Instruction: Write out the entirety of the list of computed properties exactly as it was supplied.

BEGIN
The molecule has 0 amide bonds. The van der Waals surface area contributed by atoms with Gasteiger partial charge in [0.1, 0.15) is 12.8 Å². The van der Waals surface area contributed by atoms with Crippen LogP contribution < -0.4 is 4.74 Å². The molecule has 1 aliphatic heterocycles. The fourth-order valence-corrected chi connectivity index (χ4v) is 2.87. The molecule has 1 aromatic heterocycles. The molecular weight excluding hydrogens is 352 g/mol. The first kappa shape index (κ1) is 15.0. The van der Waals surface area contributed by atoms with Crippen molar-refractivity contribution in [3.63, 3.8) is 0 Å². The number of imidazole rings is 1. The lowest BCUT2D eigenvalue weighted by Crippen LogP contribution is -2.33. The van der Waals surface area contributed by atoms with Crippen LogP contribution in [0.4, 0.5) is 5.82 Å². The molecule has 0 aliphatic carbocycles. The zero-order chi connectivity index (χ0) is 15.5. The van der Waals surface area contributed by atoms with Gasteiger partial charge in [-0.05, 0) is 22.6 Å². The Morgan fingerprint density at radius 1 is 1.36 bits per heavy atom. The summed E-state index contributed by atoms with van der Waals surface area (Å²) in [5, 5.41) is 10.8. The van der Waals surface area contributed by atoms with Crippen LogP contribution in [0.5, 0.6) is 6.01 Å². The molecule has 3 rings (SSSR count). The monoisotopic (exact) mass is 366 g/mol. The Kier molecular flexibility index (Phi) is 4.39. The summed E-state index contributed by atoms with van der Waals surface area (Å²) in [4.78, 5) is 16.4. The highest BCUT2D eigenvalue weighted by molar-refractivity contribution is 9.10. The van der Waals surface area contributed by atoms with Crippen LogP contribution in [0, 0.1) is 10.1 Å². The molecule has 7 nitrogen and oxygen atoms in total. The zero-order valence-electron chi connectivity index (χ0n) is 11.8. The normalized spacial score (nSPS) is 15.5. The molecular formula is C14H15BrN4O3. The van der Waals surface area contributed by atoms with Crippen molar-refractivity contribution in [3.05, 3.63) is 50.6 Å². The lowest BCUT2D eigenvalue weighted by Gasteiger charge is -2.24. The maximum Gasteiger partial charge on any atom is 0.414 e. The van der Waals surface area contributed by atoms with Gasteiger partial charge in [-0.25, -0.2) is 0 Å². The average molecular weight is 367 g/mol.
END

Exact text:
The molecule has 0 amide bonds. The van der Waals surface area contributed by atoms with Gasteiger partial charge in [0.1, 0.15) is 12.8 Å². The van der Waals surface area contributed by atoms with Crippen LogP contribution < -0.4 is 4.74 Å². The molecule has 1 aliphatic heterocycles. The fourth-order valence-corrected chi connectivity index (χ4v) is 2.87. The molecule has 1 aromatic heterocycles. The molecular weight excluding hydrogens is 352 g/mol. The first kappa shape index (κ1) is 15.0. The van der Waals surface area contributed by atoms with Crippen molar-refractivity contribution in [3.63, 3.8) is 0 Å². The number of imidazole rings is 1. The lowest BCUT2D eigenvalue weighted by Crippen LogP contribution is -2.33. The van der Waals surface area contributed by atoms with Crippen LogP contribution in [0.4, 0.5) is 5.82 Å². The molecule has 0 aliphatic carbocycles. The zero-order chi connectivity index (χ0) is 15.5. The van der Waals surface area contributed by atoms with Gasteiger partial charge in [-0.05, 0) is 22.6 Å². The Morgan fingerprint density at radius 1 is 1.36 bits per heavy atom. The summed E-state index contributed by atoms with van der Waals surface area (Å²) in [5, 5.41) is 10.8. The van der Waals surface area contributed by atoms with Crippen LogP contribution in [0.5, 0.6) is 6.01 Å². The molecule has 3 rings (SSSR count). The monoisotopic (exact) mass is 366 g/mol. The Kier molecular flexibility index (Phi) is 4.39. The summed E-state index contributed by atoms with van der Waals surface area (Å²) in [4.78, 5) is 16.4. The highest BCUT2D eigenvalue weighted by molar-refractivity contribution is 9.10. The van der Waals surface area contributed by atoms with Crippen LogP contribution in [0, 0.1) is 10.1 Å². The molecule has 7 nitrogen and oxygen atoms in total. The zero-order valence-electron chi connectivity index (χ0n) is 11.8. The normalized spacial score (nSPS) is 15.5. The molecular formula is C14H15BrN4O3. The van der Waals surface area contributed by atoms with Crippen molar-refractivity contribution in [3.05, 3.63) is 50.6 Å². The lowest BCUT2D eigenvalue weighted by Gasteiger charge is -2.24. The maximum Gasteiger partial charge on any atom is 0.414 e. The van der Waals surface area contributed by atoms with Gasteiger partial charge in [-0.25, -0.2) is 0 Å². The average molecular weight is 367 g/mol.